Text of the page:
Diversity | Five lessons we learnt from three exceptional women in leadership

Five lessons we learnt from three exceptional women in leadership
Promoted by Five lessons we learnt from three exceptional women in leadership

In October, Tiger Recruitment hosted a webinar on the topic of women in leadership.

Each panellist is a remarkable woman, well-known in their chosen fields: Denise Wilson OBE is Chief Executive at the Hampton-Alexander Review, an independent report backed by the government which focusses on women’s participation on FTSE 350 boards; Emma Sinclair MBE, the Cofounder of EnterpriseAlumni and the youngest person to ever float a company on the London Stock Exchange; and Dr Sam Collins, a leading global voice on women’s empowerment and equality.

While many incredible insights were discussed on the day, there were five key lessons for employers and HR professionals who are looking to improve the number of women in managerial positions within their companies shared by the panel.

The state of play

While increasing the number of female leaders may not be seen as a priority in the midst of a global pandemic (!), it’s this type of thinking that, in turn, may exacerbate the existing inequalities between women and men in the workplace, such as the pay and opportunities they’re offered. Unfortunately, the pandemic has gone on to highlight some of these inequalities for women in both their work and home life (including caring responsibilities and the burden of household chores). If the progress of women in the workplace isn’t tracked, they will ultimately lose out in the coming years.

Of course, the situation has improved dramatically in recent years – according to Denise, when the Hampton-Alexander Review (formerly the Davies Review) started in 2011, a third of FTSE 350 businesses wanted to change, a third were on the fence and a third were opposed to hiring women to boards. Now, 33% of FTSE 100 companies have women on their boards in the UK.

However, other areas are lacking. The number of female CEOs from 2017 to 2019 remained flat and, anecdotally, many of these placements were similar (missing, on the whole, women of colour, LGBTQI+ and those who are differently abled).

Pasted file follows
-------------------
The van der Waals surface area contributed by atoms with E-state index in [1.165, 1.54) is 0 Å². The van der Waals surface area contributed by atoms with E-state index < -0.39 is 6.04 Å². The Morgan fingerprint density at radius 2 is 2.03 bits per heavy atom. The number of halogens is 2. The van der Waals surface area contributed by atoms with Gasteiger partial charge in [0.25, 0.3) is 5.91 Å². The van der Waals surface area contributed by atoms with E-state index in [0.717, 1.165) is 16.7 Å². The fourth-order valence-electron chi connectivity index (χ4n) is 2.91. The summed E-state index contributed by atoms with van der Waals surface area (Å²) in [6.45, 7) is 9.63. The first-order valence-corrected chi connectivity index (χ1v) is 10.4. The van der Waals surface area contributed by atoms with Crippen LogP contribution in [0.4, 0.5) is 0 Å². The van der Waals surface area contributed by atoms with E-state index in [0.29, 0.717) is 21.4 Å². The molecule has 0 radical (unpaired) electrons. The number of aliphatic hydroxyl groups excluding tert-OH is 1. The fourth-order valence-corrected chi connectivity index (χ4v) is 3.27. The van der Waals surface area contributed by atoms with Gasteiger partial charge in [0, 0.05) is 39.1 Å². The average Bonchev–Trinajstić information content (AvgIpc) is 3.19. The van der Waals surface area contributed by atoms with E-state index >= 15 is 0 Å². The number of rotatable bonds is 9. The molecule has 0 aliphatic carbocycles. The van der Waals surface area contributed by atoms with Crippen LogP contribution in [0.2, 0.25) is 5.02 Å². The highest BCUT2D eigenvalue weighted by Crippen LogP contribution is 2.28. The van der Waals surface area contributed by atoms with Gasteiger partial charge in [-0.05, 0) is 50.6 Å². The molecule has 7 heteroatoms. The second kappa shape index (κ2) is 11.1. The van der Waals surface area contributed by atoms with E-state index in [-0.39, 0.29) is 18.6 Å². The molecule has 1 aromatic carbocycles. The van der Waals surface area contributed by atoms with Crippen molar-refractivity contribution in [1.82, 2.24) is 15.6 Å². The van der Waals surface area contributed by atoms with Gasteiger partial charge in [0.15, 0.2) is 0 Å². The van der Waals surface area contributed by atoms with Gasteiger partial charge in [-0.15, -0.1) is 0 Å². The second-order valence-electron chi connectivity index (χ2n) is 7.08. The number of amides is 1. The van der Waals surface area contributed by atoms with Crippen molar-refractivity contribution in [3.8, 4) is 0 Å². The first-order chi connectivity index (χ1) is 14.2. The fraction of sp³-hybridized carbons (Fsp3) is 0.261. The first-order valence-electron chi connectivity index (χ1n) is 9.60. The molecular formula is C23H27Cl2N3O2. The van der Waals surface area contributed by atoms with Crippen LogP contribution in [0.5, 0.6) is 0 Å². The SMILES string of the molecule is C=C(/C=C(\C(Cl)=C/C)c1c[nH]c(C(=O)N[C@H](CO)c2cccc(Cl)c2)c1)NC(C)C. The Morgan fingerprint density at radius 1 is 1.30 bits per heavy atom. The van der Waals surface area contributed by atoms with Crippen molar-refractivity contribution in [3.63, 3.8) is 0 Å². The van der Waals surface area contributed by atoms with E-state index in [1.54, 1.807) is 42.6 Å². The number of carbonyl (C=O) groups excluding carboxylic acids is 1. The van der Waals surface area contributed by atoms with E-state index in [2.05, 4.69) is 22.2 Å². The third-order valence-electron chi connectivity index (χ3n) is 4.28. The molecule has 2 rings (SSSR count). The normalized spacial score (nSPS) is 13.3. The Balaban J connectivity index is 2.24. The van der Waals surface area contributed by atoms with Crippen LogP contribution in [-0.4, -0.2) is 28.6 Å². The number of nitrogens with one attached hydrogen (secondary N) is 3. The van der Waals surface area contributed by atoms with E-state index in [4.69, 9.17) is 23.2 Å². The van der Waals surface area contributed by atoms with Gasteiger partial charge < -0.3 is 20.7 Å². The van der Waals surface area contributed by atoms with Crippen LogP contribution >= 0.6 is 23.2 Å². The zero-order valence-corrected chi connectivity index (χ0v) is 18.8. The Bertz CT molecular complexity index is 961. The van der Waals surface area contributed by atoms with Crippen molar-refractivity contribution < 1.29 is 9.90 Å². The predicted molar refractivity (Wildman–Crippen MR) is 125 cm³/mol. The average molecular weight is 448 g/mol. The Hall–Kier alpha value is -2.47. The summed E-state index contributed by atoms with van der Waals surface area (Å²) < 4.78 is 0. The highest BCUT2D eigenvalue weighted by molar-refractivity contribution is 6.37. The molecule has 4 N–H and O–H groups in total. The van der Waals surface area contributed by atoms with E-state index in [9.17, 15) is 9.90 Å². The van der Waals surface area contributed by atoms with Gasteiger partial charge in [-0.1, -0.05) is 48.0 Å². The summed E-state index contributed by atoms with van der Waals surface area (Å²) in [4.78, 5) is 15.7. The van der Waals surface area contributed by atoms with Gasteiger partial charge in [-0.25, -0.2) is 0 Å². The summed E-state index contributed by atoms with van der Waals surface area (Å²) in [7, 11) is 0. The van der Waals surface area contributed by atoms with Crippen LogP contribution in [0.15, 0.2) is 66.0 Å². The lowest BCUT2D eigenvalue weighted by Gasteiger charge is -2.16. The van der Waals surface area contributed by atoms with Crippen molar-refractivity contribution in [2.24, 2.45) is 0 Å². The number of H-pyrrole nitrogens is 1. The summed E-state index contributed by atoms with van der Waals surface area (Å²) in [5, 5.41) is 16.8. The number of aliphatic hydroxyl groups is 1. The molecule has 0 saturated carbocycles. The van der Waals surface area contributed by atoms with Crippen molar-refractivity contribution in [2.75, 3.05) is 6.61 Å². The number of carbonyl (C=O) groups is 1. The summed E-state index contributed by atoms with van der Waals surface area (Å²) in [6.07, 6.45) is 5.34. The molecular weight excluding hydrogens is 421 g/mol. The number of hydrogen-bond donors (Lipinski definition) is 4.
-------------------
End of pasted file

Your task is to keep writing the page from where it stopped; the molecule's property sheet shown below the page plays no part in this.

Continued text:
So, what can companies do to help change this moving forward? On to lesson number one.

1. COVID is not an excuse to put the foot on the break

Due to COVID-19, the UK government has paused compulsory Gender Pay Gap reporting for businesses this year. The government is sending the wrong message to investors and the business world by saying this no longer matters, as you can’t change what you don’t measure. There are similar signals in the world of entrepreneurship, such as the government’s Future Fund, launched to provide debt to UK startups, who are not tracking diversity in funding applications. According to Emma, “when only 1% of VC funding in 2019 went to female founders, there is an urgent need to ensure that the UK funds innovations from a broader range of founders.”

So, what can be done?

On an individual level, HR and line managers can make it possible for women with caring responsibilities (who therefore may be at risk of dropping out of the workforce) to talk to them about flexible-working options. If these communication channels aren’t in place, it may mean employees are stretched too thin and may be forced to take on full-time care of children or elderly relatives. Denise explains, “we're…hearing anecdotes for many, many women with young families who are qualified in big jobs, often who are breadwinners, that they are also taking on the lion’s share of the childcare at home.”

2. Celebrate traditionally ‘female’ traits in leaders

Denise cites how women leaders often combine “decisiveness and empathy”, demonstrating to younger women how these qualities are actually strengths in leadership. In a year where some women politicians, like Jacinda Ardern, have outperformed many men in leading their country through the global pandemic, the world is finally standing up and taking notice of the positive attributes women can bring to the top job.